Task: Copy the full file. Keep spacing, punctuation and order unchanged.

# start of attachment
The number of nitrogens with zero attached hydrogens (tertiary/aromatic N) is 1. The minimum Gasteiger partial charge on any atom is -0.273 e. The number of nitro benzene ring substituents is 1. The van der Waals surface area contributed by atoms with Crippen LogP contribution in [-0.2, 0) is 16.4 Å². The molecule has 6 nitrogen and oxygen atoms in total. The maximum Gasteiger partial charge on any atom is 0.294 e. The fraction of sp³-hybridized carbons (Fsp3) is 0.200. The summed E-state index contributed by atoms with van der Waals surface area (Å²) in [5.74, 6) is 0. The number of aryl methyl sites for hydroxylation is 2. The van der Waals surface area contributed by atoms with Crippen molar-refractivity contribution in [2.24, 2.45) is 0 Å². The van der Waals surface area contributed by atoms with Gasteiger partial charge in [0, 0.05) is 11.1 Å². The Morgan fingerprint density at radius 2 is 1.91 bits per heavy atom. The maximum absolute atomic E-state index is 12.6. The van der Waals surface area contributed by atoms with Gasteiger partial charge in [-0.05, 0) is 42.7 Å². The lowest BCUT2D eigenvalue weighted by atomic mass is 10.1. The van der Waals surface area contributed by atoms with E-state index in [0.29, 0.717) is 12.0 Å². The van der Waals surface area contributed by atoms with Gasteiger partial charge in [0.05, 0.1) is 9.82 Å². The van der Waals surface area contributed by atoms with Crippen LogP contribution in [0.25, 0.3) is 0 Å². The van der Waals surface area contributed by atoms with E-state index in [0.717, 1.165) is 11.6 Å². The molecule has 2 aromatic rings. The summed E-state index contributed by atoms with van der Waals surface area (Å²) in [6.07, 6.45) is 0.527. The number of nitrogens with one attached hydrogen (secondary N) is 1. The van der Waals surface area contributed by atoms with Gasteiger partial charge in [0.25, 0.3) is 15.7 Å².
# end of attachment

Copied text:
The number of nitrogens with zero attached hydrogens (tertiary/aromatic N) is 1. The minimum Gasteiger partial charge on any atom is -0.273 e. The number of nitro benzene ring substituents is 1. The van der Waals surface area contributed by atoms with Crippen LogP contribution in [-0.2, 0) is 16.4 Å². The molecule has 6 nitrogen and oxygen atoms in total. The maximum Gasteiger partial charge on any atom is 0.294 e. The fraction of sp³-hybridized carbons (Fsp3) is 0.200. The summed E-state index contributed by atoms with van der Waals surface area (Å²) in [5.74, 6) is 0. The number of aryl methyl sites for hydroxylation is 2. The van der Waals surface area contributed by atoms with Crippen molar-refractivity contribution in [2.24, 2.45) is 0 Å². The van der Waals surface area contributed by atoms with Gasteiger partial charge in [0, 0.05) is 11.1 Å². The Morgan fingerprint density at radius 2 is 1.91 bits per heavy atom. The maximum absolute atomic E-state index is 12.6. The van der Waals surface area contributed by atoms with Gasteiger partial charge in [-0.05, 0) is 42.7 Å². The lowest BCUT2D eigenvalue weighted by atomic mass is 10.1. The van der Waals surface area contributed by atoms with E-state index in [0.29, 0.717) is 12.0 Å². The van der Waals surface area contributed by atoms with Gasteiger partial charge in [0.05, 0.1) is 9.82 Å². The van der Waals surface area contributed by atoms with Crippen LogP contribution in [0.25, 0.3) is 0 Å². The van der Waals surface area contributed by atoms with E-state index in [0.717, 1.165) is 11.6 Å². The molecule has 2 aromatic rings. The summed E-state index contributed by atoms with van der Waals surface area (Å²) in [6.07, 6.45) is 0.527. The number of nitrogens with one attached hydrogen (secondary N) is 1. The van der Waals surface area contributed by atoms with Gasteiger partial charge in [0.25, 0.3) is 15.7 Å².